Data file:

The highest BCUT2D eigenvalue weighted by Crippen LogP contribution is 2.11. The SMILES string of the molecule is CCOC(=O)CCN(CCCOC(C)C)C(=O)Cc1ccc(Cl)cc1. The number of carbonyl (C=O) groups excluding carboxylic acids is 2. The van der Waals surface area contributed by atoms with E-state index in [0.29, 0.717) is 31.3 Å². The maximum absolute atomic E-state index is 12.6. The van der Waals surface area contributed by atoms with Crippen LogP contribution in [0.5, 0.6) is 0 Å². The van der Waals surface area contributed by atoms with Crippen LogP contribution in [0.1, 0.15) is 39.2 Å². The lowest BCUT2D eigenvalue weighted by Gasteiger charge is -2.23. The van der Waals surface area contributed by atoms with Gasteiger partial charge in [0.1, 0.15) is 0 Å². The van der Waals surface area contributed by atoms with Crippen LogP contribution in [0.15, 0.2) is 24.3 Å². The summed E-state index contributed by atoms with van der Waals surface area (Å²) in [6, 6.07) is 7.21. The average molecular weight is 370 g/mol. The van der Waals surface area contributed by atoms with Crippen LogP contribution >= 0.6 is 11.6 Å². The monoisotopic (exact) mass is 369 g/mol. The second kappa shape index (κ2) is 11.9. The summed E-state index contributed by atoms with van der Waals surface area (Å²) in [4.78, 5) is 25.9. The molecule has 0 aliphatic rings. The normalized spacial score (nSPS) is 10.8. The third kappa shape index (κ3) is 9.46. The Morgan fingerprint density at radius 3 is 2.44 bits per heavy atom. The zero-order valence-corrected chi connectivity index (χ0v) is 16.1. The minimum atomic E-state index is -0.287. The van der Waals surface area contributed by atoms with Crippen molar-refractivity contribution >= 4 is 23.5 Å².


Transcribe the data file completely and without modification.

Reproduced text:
The highest BCUT2D eigenvalue weighted by Crippen LogP contribution is 2.11. The SMILES string of the molecule is CCOC(=O)CCN(CCCOC(C)C)C(=O)Cc1ccc(Cl)cc1. The number of carbonyl (C=O) groups excluding carboxylic acids is 2. The van der Waals surface area contributed by atoms with E-state index in [0.29, 0.717) is 31.3 Å². The maximum absolute atomic E-state index is 12.6. The van der Waals surface area contributed by atoms with Crippen LogP contribution in [0.5, 0.6) is 0 Å². The van der Waals surface area contributed by atoms with Crippen LogP contribution in [0.1, 0.15) is 39.2 Å². The lowest BCUT2D eigenvalue weighted by Gasteiger charge is -2.23. The van der Waals surface area contributed by atoms with Gasteiger partial charge in [0.1, 0.15) is 0 Å². The van der Waals surface area contributed by atoms with Crippen LogP contribution in [0.15, 0.2) is 24.3 Å². The summed E-state index contributed by atoms with van der Waals surface area (Å²) in [6, 6.07) is 7.21. The average molecular weight is 370 g/mol. The van der Waals surface area contributed by atoms with Crippen LogP contribution >= 0.6 is 11.6 Å². The monoisotopic (exact) mass is 369 g/mol. The second kappa shape index (κ2) is 11.9. The summed E-state index contributed by atoms with van der Waals surface area (Å²) in [4.78, 5) is 25.9. The molecule has 0 aliphatic rings. The normalized spacial score (nSPS) is 10.8. The third kappa shape index (κ3) is 9.46. The Morgan fingerprint density at radius 3 is 2.44 bits per heavy atom. The zero-order valence-corrected chi connectivity index (χ0v) is 16.1. The minimum atomic E-state index is -0.287. The van der Waals surface area contributed by atoms with Crippen molar-refractivity contribution >= 4 is 23.5 Å².